The QT

Monday 17 June 2024
17/06/2024

Local story behind world famous painting on show at the Laing

Let’s hear it for Tyneside’s contribution to one of JMW Turner’s greatest works, says Tony Henderson, ahead of it taking centre stage at a major exhibition at Newcastle’s Laing Art Gallery
Joseph Mallord William Turner The Fighting Temeraire. 1839 Oil on canvas. © The National Gallery

It has been voted as the nation’s favourite painting, features on the £20 bank note and is going on show for the first time in the North East.

JMW Turner’s 1839 portrayal of The Fighting Temeraire will be the centrepiece of an exhibition, Turner: Art, Industry, Nostalgia which runs from May 10 to September 7 at the Laing Art Gallery in Newcastle.

The loan of the painting is part of National Treasures, a programme marking the 200th anniversary of the National Gallery.

The image of the warship, which played a distinguished role in the Battle of Trafalgar, reflects the past and the future as the ghostly wooden veteran is towed up the Thames to the breaker’s yard by a new fangled steam paddle tug.



In reality, two such tugs shepherded the Temeraire to her end — and both were built in the same shipyard not so far from where visitors will line up to see Turner’s showpiece.

The tug London was completed in 1836 at Stephen Wood’s yard at South Shore in Gateshead and Samson followed a year later.

Samson’s engines were supplied by the Gateshead firm of Hawks Crawshay and Sons. And both tugs worked for the Thames Steam Towing company.

The Temeraire’s last journey of 55 miles took two days, with an overnight stop.

The 98-gun warship was launched in 1798 and was at the centre of the fighting at Trafalgar.

But Samson also had her share of drama. She was almost destroyed by fire after carrying a large number of passengers along the Thames to Gravesend, where she anchored.

Dunstanburgh Castle, by Joseph Mallord William Turner, about 1798-1800. Pencil, watercolour and bodycolour on paper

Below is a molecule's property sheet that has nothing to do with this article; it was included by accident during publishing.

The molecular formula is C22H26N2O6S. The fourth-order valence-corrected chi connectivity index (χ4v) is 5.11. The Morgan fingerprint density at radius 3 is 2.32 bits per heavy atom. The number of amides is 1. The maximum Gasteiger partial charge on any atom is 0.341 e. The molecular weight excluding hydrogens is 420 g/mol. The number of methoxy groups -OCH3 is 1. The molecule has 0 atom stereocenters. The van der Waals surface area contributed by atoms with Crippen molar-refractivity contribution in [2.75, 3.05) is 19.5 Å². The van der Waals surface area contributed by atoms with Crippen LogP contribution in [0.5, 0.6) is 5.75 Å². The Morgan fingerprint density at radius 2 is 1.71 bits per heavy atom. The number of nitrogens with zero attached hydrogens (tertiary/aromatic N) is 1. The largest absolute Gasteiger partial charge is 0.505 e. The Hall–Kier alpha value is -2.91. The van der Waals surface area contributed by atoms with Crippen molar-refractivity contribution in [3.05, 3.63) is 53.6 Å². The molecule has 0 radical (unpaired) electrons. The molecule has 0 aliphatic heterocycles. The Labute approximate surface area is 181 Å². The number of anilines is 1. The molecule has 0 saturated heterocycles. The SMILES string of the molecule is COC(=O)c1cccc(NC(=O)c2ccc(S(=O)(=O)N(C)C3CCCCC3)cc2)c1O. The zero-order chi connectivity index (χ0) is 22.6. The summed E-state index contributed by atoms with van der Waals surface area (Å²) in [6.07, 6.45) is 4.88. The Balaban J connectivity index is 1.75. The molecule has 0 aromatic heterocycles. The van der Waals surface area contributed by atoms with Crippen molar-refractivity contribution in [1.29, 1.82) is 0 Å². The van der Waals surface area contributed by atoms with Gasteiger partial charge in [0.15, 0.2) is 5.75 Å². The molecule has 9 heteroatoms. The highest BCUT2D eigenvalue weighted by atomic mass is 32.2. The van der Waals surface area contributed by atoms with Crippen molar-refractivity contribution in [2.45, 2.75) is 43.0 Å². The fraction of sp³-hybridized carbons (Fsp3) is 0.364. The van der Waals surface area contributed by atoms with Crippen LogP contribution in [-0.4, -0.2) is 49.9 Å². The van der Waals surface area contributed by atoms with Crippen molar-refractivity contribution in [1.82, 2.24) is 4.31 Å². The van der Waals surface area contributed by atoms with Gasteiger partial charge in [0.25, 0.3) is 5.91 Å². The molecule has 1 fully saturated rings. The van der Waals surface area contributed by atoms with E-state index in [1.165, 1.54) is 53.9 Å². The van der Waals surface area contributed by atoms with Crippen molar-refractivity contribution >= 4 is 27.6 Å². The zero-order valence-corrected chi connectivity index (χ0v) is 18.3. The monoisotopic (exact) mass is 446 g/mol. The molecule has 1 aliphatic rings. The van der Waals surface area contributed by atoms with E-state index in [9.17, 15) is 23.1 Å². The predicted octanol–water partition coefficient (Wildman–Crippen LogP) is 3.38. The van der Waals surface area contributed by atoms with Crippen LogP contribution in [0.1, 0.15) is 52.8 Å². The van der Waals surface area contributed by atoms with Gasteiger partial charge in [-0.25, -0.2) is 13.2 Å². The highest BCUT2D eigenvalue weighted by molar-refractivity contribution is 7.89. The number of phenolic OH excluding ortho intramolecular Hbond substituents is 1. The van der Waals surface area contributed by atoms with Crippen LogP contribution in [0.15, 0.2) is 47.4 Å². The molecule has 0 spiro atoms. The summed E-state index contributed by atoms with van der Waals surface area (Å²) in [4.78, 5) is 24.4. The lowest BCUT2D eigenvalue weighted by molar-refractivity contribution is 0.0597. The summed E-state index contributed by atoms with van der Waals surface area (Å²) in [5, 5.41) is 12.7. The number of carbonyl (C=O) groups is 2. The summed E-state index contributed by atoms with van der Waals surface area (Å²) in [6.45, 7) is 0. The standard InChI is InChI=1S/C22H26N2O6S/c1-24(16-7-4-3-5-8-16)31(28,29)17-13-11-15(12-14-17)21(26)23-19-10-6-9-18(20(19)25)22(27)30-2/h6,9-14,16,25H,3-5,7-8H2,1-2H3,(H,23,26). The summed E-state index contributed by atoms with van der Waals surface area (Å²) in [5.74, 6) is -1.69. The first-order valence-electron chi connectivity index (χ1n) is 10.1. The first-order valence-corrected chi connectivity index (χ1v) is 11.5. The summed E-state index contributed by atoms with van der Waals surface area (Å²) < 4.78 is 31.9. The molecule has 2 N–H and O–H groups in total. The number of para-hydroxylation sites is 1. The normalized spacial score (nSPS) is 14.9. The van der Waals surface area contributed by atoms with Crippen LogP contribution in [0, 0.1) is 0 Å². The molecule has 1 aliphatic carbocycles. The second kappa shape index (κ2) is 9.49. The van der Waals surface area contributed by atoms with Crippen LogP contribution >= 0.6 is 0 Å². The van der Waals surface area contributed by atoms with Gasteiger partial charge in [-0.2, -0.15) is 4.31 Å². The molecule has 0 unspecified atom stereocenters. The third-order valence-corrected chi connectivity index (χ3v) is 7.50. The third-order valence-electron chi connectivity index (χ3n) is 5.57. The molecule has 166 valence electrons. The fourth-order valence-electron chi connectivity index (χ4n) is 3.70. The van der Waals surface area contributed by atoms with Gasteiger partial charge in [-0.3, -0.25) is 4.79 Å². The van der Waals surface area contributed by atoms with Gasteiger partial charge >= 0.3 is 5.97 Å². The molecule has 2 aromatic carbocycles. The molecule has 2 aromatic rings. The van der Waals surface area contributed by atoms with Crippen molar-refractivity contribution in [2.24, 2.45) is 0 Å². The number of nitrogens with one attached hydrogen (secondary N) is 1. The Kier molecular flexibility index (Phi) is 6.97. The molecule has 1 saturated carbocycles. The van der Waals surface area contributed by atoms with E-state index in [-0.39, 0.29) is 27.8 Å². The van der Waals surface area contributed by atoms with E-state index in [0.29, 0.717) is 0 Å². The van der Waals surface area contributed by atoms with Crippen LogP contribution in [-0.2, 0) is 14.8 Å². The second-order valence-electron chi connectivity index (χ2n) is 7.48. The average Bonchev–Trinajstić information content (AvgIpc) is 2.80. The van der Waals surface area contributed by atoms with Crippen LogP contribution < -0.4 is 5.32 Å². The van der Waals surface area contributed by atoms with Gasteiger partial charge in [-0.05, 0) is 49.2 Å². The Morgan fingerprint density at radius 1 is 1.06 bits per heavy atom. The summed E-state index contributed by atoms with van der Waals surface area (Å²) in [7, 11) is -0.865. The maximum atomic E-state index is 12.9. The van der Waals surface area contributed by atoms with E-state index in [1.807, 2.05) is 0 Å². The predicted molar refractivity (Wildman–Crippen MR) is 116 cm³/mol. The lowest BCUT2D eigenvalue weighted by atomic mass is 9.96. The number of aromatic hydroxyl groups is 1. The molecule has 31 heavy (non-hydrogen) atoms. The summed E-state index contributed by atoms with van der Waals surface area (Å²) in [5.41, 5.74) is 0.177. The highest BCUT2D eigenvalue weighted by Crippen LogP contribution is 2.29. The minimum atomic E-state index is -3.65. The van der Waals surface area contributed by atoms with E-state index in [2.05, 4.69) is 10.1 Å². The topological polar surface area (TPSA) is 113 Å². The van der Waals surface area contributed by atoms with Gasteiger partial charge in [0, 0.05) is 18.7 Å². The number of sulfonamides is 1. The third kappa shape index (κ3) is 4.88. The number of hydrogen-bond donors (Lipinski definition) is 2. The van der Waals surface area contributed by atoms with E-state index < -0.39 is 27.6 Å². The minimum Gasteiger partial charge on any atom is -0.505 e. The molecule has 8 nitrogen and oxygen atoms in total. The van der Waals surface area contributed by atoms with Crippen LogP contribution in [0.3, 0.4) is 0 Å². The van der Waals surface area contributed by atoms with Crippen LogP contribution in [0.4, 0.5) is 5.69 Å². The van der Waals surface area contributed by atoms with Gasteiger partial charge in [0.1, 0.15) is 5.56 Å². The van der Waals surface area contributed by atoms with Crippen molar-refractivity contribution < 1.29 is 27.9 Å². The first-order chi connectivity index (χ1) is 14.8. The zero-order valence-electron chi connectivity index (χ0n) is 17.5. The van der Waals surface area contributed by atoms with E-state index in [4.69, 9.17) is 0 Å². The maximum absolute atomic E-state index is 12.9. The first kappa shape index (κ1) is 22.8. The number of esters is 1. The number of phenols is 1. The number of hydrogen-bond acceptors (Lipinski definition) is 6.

A newspaper report tells what happened next. “The fire was discovered by stokers and firemen on board going down engine rooms for the purpose of making preparations prior to the return of the boat to town with passengers.

“Had this calamitous occurrence taken place during the voyage there is no calculating what disastrous results may have ensued.

“The crowded state of the decks must have rendered the loss of an immense number of lives almost inevitable.”

Samson was rebuilt but sank in 1857 after colliding with a Dutch vessel.

London was broken up in 1860. Wood’s yard operated from 1828 to 1841 and built 29 vessels.

Up to 1850, the main centres on the Tyne for tug boat production were North Shields with 149 vessels, South Shields 78, and Gateshead 63.

Peace – Burial at Sea, exhibited 1842. Oil paint on canvas. © Tate

The Turner: Art, Industry & Nostalgia  exhibition will include more than 20 of the artist’s  works.

At the age of 22, Turner first visited the North of England on a sketching tour for three months in 1797.

He depicted a number of North East views during his lifetime and the exhibition showcases several examples, including Holy Island, Northumberland.

He also painted Norham, Warkworth and Dunstanburgh castles in Northumberland.

John Kippin, still from ARC, 2010, 11-minute video. Lent by the artist © John Kippin

The landmark exhibition will also display important works by artists including Tacita Dean, L.S. Lowry, James McNeill Whistler and photographer Chris Killiip, who lived on Tyneside from 1975-1991 and documented the shipyards and their communities.

It will close with John Kippin’s video piece, ARC (2010), which documents the Tyneside-built warship the Ark Royal leaving the River Tyne for the last time.  

@Hendrover

1 thought on “Local story behind world famous painting on show at the Laing”

  1. Turner did a number of preparatory sketches and watercolours of Tynemouth which can be found by Googling “JMW Turner Tynemouth.”. The finished painting of Tynemouth Castle from the Haven, reproduced later as a popular engraving, was lost in a fire. The only image of it exists in an old catalogue in an art gallery in the Midlands. Sadly I have lost the address and a photo slide they kindly gave me.

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